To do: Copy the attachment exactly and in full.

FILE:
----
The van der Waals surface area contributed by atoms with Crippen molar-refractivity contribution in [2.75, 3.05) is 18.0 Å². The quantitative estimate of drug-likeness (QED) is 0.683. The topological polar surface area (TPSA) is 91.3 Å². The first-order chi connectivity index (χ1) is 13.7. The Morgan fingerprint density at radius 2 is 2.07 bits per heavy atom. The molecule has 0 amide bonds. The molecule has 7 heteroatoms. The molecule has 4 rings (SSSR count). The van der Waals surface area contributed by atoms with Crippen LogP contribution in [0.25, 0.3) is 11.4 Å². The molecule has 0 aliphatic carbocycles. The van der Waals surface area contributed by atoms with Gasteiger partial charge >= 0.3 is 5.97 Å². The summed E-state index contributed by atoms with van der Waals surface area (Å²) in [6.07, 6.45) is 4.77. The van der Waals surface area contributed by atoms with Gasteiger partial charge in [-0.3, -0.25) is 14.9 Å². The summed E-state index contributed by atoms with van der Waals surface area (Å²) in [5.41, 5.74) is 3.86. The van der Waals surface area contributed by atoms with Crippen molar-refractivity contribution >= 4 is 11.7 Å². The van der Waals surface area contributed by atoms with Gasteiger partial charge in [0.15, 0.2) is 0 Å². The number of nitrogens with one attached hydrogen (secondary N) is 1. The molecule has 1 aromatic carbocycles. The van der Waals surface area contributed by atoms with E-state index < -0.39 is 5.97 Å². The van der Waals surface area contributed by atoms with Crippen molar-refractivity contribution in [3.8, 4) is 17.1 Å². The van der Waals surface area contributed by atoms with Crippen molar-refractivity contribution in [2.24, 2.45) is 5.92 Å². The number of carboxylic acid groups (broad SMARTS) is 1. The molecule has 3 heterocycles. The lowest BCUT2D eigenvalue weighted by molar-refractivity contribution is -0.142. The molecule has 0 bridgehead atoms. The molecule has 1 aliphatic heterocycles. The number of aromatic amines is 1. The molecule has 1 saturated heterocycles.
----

The van der Waals surface area contributed by atoms with Crippen molar-refractivity contribution in [2.75, 3.05) is 18.0 Å². The quantitative estimate of drug-likeness (QED) is 0.683. The topological polar surface area (TPSA) is 91.3 Å². The first-order chi connectivity index (χ1) is 13.7. The Morgan fingerprint density at radius 2 is 2.07 bits per heavy atom. The molecule has 0 amide bonds. The molecule has 7 heteroatoms. The molecule has 4 rings (SSSR count). The van der Waals surface area contributed by atoms with Crippen LogP contribution in [0.25, 0.3) is 11.4 Å². The molecule has 0 aliphatic carbocycles. The van der Waals surface area contributed by atoms with Gasteiger partial charge >= 0.3 is 5.97 Å². The summed E-state index contributed by atoms with van der Waals surface area (Å²) in [6.07, 6.45) is 4.77. The van der Waals surface area contributed by atoms with Gasteiger partial charge in [-0.3, -0.25) is 14.9 Å². The summed E-state index contributed by atoms with van der Waals surface area (Å²) in [5.41, 5.74) is 3.86. The van der Waals surface area contributed by atoms with Crippen molar-refractivity contribution >= 4 is 11.7 Å². The van der Waals surface area contributed by atoms with Gasteiger partial charge in [0.15, 0.2) is 0 Å². The number of nitrogens with one attached hydrogen (secondary N) is 1. The molecule has 1 aromatic carbocycles. The van der Waals surface area contributed by atoms with E-state index < -0.39 is 5.97 Å². The van der Waals surface area contributed by atoms with Crippen molar-refractivity contribution in [3.8, 4) is 17.1 Å². The van der Waals surface area contributed by atoms with Crippen molar-refractivity contribution in [2.24, 2.45) is 5.92 Å². The number of carboxylic acid groups (broad SMARTS) is 1. The molecule has 3 heterocycles. The lowest BCUT2D eigenvalue weighted by molar-refractivity contribution is -0.142. The molecule has 0 bridgehead atoms. The molecule has 1 aliphatic heterocycles. The number of aromatic amines is 1. The molecule has 1 saturated heterocycles.